It was generally agreed that six years old was a good age to train a boy. Though there were some boys employed from the age of four, they were considered to be too weak. A master sweep would have many apprentices, they would start the morning by roaming the streets shouting out their sales cry to let the house owners know they were available, some of the wording used would serve to remind the owners of the dangers of un swept chimneys. When engaged, the master sweep would fix a cloth over the fireplace, and the climbing boy would take off his boots and any excess clothes, then get behind it. The flue would be as tall as the house and twist several times, and its dimensions would be 14in by 9in. He would pull his cap down over his face and hold a large flat brush over his head, and wedge his body diagonally in the flue. Using his back, elbows and knees, he would climb up the flue and use the brush to dislodge loose soot, which would fall over him and down to the bottom, and a scraper to chip away the solid bits, as a smooth chimney was a safe chimney. Having reached the top he would slide back down at speed to the floor and the soot pile. It was now his job to bag up the soot and carry it back to the master sweep's cart or yard.

Soot was valuable and could be sold for 9d a bushel in 1840. An apprentice could clean four or five chimneys a day. When they first started they scraped their knees and elbows, so the master would harden up their skin by standing them close to a hot fire and rubbing in strong brine using a brush. This was done each evening until the skin had hardened. The boys got no wages but lived with the master who fed them.They all slept together on the floor or in the cellar under the sacks and the cloth used during the day to catch the soot. This was known as "sleeping black". The boys would be washed by the mistress in a tub in the yard, this may happen as often as once a week, but rarely did. One sweep used to wash down his boys in the Serpentine in Regents Park. Other sweeps insisted their boys washed three times a year, for Christmas, Whitsun and the Goose Fair. Sometimes, a boy would need to be persuaded to climb faster or higher up the chimney, and the master sweep would either light a small fire of straw to encourage him to try harder. Another method which also helped stop them from slowing down was to send another boy up behind him to stick pins into the soles of his feet or buttocks.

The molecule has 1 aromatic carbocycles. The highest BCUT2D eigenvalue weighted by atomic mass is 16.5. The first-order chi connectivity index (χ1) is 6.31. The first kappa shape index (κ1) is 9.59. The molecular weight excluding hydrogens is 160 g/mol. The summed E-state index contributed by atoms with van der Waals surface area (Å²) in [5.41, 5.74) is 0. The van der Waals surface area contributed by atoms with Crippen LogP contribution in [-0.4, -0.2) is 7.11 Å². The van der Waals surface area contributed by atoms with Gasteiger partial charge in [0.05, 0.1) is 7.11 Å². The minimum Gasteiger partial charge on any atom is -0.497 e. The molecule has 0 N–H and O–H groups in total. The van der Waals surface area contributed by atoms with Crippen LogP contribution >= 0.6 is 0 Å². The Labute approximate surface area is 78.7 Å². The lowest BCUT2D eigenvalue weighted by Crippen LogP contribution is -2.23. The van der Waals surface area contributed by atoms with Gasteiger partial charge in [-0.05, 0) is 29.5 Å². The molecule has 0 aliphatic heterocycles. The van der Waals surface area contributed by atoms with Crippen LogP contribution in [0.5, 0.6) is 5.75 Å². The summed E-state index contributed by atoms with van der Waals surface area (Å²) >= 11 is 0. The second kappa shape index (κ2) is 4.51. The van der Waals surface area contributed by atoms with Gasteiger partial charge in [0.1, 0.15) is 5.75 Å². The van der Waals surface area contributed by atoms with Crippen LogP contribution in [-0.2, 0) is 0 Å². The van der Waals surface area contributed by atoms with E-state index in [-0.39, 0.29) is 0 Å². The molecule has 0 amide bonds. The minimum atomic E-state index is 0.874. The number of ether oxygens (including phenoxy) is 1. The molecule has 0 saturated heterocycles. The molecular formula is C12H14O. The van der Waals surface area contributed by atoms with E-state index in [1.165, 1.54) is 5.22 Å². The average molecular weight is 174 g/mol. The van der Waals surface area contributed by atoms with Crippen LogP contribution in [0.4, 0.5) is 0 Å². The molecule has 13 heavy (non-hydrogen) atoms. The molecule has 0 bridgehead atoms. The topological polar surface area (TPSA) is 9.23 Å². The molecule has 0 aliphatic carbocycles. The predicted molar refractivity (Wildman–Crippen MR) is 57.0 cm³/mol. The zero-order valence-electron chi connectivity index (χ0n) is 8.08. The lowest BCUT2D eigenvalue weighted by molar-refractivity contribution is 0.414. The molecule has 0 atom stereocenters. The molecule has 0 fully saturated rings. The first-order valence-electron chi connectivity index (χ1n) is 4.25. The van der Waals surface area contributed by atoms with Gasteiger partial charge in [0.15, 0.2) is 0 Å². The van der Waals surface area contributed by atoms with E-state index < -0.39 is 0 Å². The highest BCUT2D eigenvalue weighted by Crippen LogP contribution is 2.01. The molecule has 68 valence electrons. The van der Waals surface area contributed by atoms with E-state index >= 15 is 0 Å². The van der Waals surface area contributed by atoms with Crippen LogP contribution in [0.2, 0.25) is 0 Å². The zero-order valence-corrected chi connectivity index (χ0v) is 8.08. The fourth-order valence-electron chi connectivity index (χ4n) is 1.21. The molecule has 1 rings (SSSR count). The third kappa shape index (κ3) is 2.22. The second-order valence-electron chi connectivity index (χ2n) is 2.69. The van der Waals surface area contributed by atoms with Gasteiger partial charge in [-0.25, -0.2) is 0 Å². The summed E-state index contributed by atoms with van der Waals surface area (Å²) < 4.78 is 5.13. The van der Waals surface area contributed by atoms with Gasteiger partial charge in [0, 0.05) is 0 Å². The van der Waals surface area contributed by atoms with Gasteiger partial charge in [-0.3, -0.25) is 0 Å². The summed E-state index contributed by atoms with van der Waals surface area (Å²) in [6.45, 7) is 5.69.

Chimneys varied in size. The common flue was designed to be one and a half bricks long by one brick wide, though they often narrowed to one brick square, in other words, 9 inches by 9 inches or less. Often the chimney would still be hot from the fire, occasionally it would actually be on fire. Careless climbing boys could get stuck with their knees jammed against their chins. The harder they struggled the tighter they became wedged. They could remain in this position for many hours until they were pushed out from below or pulled out with a rope. If their struggling caused a fall of soot they would suffocate. Dead or alive the boy had to be removed and this would be done by removing bricks from the side of the chimney.If the chimney was particularly narrow the boys would be told to "buff it", or go up the chimney naked, otherwise they just wore trousers, and a shirt made from thick rough cotton cloth.